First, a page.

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4 Comments

  1. litlove said,

    How worrying to have a grandmother with Alzheimers. I, too, have my fingers crossed that she enjoys her stay in the facility. I can imagine how much better you’d feel to think she was receiving proper, dedicated care, but who’d be the person to take another’s freedom and familiar environment away? It’s tricky.

    Who is Varuna? Who are the Darklings? I’m coming late to a story here. And I look forward very much to hearing about Confederacy of Dunces, particularly now I know what its genesis was….

  2. doctordi said,

    Being the one who ultimately makes that decision for someone else is hideous, there’s no two ways about it, but all anyone can do is try their best to do the right thing. I saw Nana again yesterday because my sister and her kids are in Sydney, and Nana was very amenable to the idea of a holiday up near Kate (ie. the month’s respite). Her openness was a very pleasant surprise (it may change a hundred times between now and then, but let’s just take the glass that’s half full). Let’s hope the actual stay goes just as smoothly.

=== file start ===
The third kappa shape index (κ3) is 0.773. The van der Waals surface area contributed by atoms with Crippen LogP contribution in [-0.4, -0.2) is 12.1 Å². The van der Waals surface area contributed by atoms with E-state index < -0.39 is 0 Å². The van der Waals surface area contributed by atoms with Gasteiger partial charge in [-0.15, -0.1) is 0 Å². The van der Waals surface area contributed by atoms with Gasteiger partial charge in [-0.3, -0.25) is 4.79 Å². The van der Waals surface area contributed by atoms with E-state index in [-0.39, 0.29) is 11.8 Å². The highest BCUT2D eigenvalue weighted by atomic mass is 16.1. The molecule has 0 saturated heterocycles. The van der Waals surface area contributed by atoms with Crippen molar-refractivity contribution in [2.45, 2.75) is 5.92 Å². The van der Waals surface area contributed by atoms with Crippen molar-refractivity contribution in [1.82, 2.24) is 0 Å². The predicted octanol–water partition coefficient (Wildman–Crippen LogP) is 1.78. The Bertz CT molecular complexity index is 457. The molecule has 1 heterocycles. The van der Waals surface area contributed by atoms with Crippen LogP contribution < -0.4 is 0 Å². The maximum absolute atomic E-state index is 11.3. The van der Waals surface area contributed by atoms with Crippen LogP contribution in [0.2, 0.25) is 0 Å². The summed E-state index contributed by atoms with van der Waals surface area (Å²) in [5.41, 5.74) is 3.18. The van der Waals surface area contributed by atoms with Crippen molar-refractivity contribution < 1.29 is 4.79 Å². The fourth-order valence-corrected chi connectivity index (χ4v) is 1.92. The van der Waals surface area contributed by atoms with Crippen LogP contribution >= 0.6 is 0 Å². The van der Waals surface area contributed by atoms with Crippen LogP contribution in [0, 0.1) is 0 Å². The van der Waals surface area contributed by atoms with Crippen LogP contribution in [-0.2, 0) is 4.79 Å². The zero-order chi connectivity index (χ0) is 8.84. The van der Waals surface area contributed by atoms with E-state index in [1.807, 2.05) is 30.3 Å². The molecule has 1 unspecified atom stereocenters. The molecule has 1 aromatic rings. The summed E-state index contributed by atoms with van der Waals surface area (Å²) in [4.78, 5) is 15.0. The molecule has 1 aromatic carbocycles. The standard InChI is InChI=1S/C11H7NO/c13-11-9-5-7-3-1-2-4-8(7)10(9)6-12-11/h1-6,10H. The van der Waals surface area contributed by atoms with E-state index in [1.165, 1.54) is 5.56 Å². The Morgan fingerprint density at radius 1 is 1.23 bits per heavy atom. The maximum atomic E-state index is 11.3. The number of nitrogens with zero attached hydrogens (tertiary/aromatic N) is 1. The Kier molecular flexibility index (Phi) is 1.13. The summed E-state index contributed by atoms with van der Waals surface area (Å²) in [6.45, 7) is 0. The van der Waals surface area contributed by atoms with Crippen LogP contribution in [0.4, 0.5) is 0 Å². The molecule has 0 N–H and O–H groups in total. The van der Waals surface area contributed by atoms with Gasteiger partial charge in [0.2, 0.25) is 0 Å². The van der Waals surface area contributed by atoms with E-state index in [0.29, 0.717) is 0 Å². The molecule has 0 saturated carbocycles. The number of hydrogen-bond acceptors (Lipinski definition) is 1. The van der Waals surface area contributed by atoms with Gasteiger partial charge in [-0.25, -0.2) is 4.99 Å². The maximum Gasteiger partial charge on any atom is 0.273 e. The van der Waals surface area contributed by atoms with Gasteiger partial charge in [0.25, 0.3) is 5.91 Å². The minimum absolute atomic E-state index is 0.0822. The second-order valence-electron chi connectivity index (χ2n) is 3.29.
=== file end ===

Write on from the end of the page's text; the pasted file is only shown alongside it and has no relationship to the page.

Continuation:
Varuna, the Writers’ House, is a writers’ retreat in the Blue Mountains where I completed a week-long Professional Development Residency with four other writers in September 2008 (I posted while I was there, Sept 1-7). Varuna was originally the home of Australian author Eleanor Dark; her son Mick Dark, in an act of extraordinary generosity, gifted the house to the writers of Australia via the establishment of the Eleanor Dark Foundation. Hence the five of us from the September residency audaciously christened ourselves ‘the Darklings.’ Varuna runs programs on and off-site throughout the year, some selective, others not, and works in conjunction with publishers including HarperCollins. For example, the shortlist I’m on is for a MS Development Award run in partnership between Varuna and HC. It’s an amazing place. As a resource for Australian writers it’s potentially life-changing – it certainly has been for me.

  3. litlove said,

    How fantastic about the writers’ retreat! Thank you for filling me in – what an amazing experience to have had. And bon courage for your nana. I know you will just know what to do when the time is right.

  4. doctordi said,

    Yeah, it is something else, Litlove, it really is! In Stephen King’s On Writing, he recalls a descriptive passage of an idyllic writers’ colony in T. Coraghessan Boyle’s novel East Is East, and reading his take on it, I kept thinking, ‘Hey, that sounds just like Varuna!’

    Thanks… I hope you’re right! If the respite goes well, we might all be okay!